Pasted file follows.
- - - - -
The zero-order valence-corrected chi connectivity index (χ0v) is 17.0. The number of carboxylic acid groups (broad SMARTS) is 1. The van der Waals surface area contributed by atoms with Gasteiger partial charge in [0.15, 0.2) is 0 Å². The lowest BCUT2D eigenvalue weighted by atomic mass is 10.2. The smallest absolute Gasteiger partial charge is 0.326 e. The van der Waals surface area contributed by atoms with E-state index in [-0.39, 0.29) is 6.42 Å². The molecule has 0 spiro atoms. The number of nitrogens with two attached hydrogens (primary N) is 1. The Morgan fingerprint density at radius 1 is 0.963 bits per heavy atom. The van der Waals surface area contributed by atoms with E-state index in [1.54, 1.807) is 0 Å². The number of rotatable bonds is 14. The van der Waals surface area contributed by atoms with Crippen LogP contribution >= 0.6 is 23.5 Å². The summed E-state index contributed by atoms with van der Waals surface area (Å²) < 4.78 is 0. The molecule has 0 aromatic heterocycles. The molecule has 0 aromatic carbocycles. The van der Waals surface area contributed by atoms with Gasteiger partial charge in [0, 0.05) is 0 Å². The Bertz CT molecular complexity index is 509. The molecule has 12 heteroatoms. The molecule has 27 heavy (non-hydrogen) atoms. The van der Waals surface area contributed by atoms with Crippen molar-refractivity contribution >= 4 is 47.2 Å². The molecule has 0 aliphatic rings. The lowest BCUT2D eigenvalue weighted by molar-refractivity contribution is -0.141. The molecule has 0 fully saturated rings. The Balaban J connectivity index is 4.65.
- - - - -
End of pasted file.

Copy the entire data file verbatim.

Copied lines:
The zero-order valence-corrected chi connectivity index (χ0v) is 17.0. The number of carboxylic acid groups (broad SMARTS) is 1. The van der Waals surface area contributed by atoms with Gasteiger partial charge in [0.15, 0.2) is 0 Å². The lowest BCUT2D eigenvalue weighted by atomic mass is 10.2. The smallest absolute Gasteiger partial charge is 0.326 e. The van der Waals surface area contributed by atoms with E-state index in [-0.39, 0.29) is 6.42 Å². The molecule has 0 spiro atoms. The number of nitrogens with two attached hydrogens (primary N) is 1. The Morgan fingerprint density at radius 1 is 0.963 bits per heavy atom. The van der Waals surface area contributed by atoms with E-state index in [1.54, 1.807) is 0 Å². The number of rotatable bonds is 14. The van der Waals surface area contributed by atoms with Crippen LogP contribution >= 0.6 is 23.5 Å². The summed E-state index contributed by atoms with van der Waals surface area (Å²) < 4.78 is 0. The molecule has 0 aromatic heterocycles. The molecule has 0 aromatic carbocycles. The van der Waals surface area contributed by atoms with Gasteiger partial charge in [0, 0.05) is 0 Å². The Bertz CT molecular complexity index is 509. The molecule has 12 heteroatoms. The molecule has 27 heavy (non-hydrogen) atoms. The van der Waals surface area contributed by atoms with Crippen molar-refractivity contribution >= 4 is 47.2 Å². The molecule has 0 aliphatic rings. The lowest BCUT2D eigenvalue weighted by molar-refractivity contribution is -0.141. The molecule has 0 fully saturated rings. The Balaban J connectivity index is 4.65.